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sailed he was and a child on the st. louis. he gave us this photo. recognized hime from the photo. that is him with the cool shades sticking her tongue out. i think that was his sisters and we'll talk about them. he said he wanted to know what happened to his best friend. we were in a children's home in france together. we got separated. knew him because he always played the harmonica. the first names we found. he was deported in 1943 from the home he was caught to where he was gassed upon arrival. he was deported a month later. anyway, two minutes? one minute. ok, after over a decade of
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searching, we determined the of all 937 passengers of the st. louis. the childrenp of onboard the st. louis. surprise, the majority of st. louis passengers survived the war. bywas always believed survivors and scholars that the majority were killed. fact that most of them opinion the war in myman my tragedy.diminish the
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museum hopes that in doing this project to discover the face of all the passengers. we have rescued their individuals stories from we hope those who survived and those who died now have their memorial. so that's the united states holocaust memorial museum search for the st. louis passengers. not speak too fast. [applause] >> i'd like to invite our panelists to come up and sit at while il cyst table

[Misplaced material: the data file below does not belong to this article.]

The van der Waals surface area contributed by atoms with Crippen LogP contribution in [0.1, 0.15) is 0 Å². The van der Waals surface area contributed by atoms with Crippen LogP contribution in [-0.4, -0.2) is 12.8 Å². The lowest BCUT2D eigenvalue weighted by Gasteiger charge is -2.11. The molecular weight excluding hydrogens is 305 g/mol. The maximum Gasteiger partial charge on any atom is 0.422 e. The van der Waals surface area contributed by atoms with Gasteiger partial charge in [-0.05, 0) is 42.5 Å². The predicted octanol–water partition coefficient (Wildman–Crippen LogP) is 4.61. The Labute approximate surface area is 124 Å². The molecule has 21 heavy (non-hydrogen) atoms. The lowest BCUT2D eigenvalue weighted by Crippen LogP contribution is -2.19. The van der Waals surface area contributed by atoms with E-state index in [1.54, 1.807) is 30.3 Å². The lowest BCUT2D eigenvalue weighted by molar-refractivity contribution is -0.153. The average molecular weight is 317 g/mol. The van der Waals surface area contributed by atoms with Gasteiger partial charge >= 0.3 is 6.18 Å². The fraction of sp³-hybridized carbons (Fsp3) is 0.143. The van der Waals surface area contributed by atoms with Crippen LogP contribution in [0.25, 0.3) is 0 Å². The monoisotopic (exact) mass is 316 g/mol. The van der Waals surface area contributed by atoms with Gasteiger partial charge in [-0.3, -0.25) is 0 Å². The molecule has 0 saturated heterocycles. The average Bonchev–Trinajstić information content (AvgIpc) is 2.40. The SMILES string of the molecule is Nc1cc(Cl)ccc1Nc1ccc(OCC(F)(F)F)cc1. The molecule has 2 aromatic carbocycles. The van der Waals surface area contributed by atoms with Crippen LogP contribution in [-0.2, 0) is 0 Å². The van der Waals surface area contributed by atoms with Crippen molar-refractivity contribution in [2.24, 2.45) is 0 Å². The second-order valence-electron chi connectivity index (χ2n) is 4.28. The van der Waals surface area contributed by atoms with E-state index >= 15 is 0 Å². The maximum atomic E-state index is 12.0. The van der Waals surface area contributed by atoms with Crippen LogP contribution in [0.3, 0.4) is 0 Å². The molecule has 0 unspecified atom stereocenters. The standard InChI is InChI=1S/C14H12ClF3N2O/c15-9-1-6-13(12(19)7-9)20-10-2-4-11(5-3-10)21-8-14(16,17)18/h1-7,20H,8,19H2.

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introduce them. >> mr. herb carliner, i'm so thrilled to have mr. carliner here. as you know, was born in germany, was a passenger on the m.s. st. louis. and after the ship returned to europe there carliner ended up france. his whole family was sent to auschwitz death camp in poland. jewishe help much a organization, mr. carliner survived the rest of the war in hiding. in 1947 he came to the united states, and he's going to be the speaking about his experience. i'd like the introduce our other panelists as well and invite them to join us and we'll have one.speak one by